In recent tall buildings, coupled torsional-translational behavior is observed. As the structure is subjected to unidirectional translational wind load, for instance, usually two translational responses in parallel and perpendicular direction to the load and torsional response are observed. To be specific, a few lower modes are blended in torsional-translational modes and those individual modes other have different contribution to the global behavior of the structure. The natural frequencies of those modes comprising the coupled behavior are often so close that the modal identification requires more delicate approach to separate them clearly (Kareem 1985).

In this example, the ICA technique discussed above is applied to decompose the close modes in the coupled motion of the existing 39-story building and validation of the technique is performed. For dynamic identification, the acceleration signals recorded at three different locations on the top floor while a typhoon took place are used.

^{2}and it is observed that waveforms in X and Y direction are slightly different. Next, X- and Y-direction vibrations at two locations recorded in the afternoon are displayed in Fig. 12. Instead of the vertical Z-direction response, two Y-direction time history were recorded to observe the torsional behavior of the plane. As shown, the amplitude of the Y-direction responses is greater than that in X direction and the Y-direction acceleration of A near the edge is greater than that of B. The peak acceleration in this period is 3.94 cm/sec

^{2}.

*A*is required for the outcome of ICA to be converted into the acceleration with unit. The components of transform matrix A and corresponding mode shapes are presented in Table 7 and Fig. 16, respectively. Very little effect of torsion is found in mode 1 and 2. Regarding translational behavior, mode 1 represents almost equal effect on both X-and Y-direction response, while the effect in Y direction is pronounced in the second mode shape. As predicted, a remarkable torsional mode shape is shown in mode 3.

Transform matrix and mode shape.

Mode 1 | Mode 2 | Mode 3 | ||
---|---|---|---|---|

Transform matrix A | X | − 0.2036 | − 0.1065 | 0.0649 |

Y1 at B | − 0.2011 | 0.2060 | − 0.1505 | |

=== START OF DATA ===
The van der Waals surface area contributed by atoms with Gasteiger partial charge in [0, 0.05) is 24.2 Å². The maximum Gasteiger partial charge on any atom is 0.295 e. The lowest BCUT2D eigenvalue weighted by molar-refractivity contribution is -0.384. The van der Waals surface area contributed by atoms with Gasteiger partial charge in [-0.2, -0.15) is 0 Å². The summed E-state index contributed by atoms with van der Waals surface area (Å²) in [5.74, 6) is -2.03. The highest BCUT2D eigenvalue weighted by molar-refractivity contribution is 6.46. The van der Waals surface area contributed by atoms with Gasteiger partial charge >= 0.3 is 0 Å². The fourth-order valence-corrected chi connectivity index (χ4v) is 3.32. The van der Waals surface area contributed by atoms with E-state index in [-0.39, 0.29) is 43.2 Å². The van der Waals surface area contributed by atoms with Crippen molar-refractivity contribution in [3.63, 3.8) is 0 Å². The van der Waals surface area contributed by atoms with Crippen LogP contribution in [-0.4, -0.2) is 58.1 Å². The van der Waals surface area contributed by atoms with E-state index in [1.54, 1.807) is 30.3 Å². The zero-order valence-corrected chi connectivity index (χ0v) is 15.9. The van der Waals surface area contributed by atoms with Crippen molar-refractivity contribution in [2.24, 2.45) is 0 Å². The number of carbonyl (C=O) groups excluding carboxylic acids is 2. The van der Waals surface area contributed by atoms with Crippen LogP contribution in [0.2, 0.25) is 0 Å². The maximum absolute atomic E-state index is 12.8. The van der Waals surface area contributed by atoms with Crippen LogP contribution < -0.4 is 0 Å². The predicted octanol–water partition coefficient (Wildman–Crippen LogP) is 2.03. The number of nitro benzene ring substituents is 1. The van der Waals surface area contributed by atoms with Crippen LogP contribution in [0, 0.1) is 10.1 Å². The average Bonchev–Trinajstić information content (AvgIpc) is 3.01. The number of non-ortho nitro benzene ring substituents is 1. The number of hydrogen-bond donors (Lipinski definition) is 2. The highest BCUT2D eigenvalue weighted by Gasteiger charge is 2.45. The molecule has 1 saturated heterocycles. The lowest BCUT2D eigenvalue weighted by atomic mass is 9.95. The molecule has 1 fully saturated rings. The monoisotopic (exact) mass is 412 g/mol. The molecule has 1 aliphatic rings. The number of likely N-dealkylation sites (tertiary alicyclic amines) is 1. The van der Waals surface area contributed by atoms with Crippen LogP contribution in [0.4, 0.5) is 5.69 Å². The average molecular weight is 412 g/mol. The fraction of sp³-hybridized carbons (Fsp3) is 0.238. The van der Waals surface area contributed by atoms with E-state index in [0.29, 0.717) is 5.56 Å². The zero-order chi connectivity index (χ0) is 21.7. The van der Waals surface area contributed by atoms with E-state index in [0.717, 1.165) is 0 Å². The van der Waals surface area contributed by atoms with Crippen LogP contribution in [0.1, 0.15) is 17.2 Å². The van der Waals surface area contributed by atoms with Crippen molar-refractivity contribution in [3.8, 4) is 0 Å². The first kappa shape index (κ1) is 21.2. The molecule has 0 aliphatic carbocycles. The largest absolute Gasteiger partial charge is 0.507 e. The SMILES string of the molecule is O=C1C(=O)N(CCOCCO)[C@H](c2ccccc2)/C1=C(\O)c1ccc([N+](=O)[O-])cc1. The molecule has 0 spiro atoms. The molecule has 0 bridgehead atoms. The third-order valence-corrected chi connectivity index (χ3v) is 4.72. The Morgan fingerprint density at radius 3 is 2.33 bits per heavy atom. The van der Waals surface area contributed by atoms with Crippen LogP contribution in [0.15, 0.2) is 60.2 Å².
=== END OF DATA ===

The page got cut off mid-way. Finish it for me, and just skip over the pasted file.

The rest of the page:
Y2 at A | − 0.2058 | 0.2187 | − 0.3624 | |

Transform relationship | Z = AS where S: dimensionless response by ICA |

## 4 Conclusions

- 1)
Based on the robust mathematical model, ICA is an effective method to evaluate mode shapes from the output-only signal of the structure. The mode shapes obtained by ICA method agree with those by the analytical and peak picking methods.

- 2)
Two modal identification examples show that the ICA technique allows one to decompose structural response into individual modes even if the modes are very close. The natural frequency and damping ratio can be also calculated from each identified mode by a statistical approach. Closely spaced modes in a coupled torsional translational behaviour induced by non-gaussian excitation such as strong wind loads on a high-rise building are successfully identified. The ICA and Hilbert transform-based scheme can identify explicitly modal parameters of existing buildings.

- 3)
Another advantage of using ICA is verified by reversing the separate modes obtained by ICA. The restoring of the outcome of ICA results in the original output signal without any deterioration in the data quality.

- 4)
Complementary study to reduce the statistical error in the estimation of natural frequency due to unknown dynamic properties the excitation.

## Notes

### Authors’ contribution

JH improved the ICA method and programmed its algorithm for the analysis used in the examples. JH, JN and SL conducted experimental studies, outlined the structure of the paper and drafted the manuscript. AK participated in the review and verification of the proposed methods in this paper and drafting the manuscript. All authors read and approved the final manuscript.

### Acknowledgements

This research was financially supported by the Basic Science Research Program of the National Research Foundation of Korea (NRF), Grant No. NRF-2017R1D1A1B03031265 and No. NRF-2015R1A2A1A10054506. The third author was in part supported by NSF Grant No. GMMI1612843.

### Competing interests

The authors declare that they have no competing interests.

### Publisher’s Note

Springer Nature remains neutral with regard to jurisdictional claims in published maps and institutional affiliations.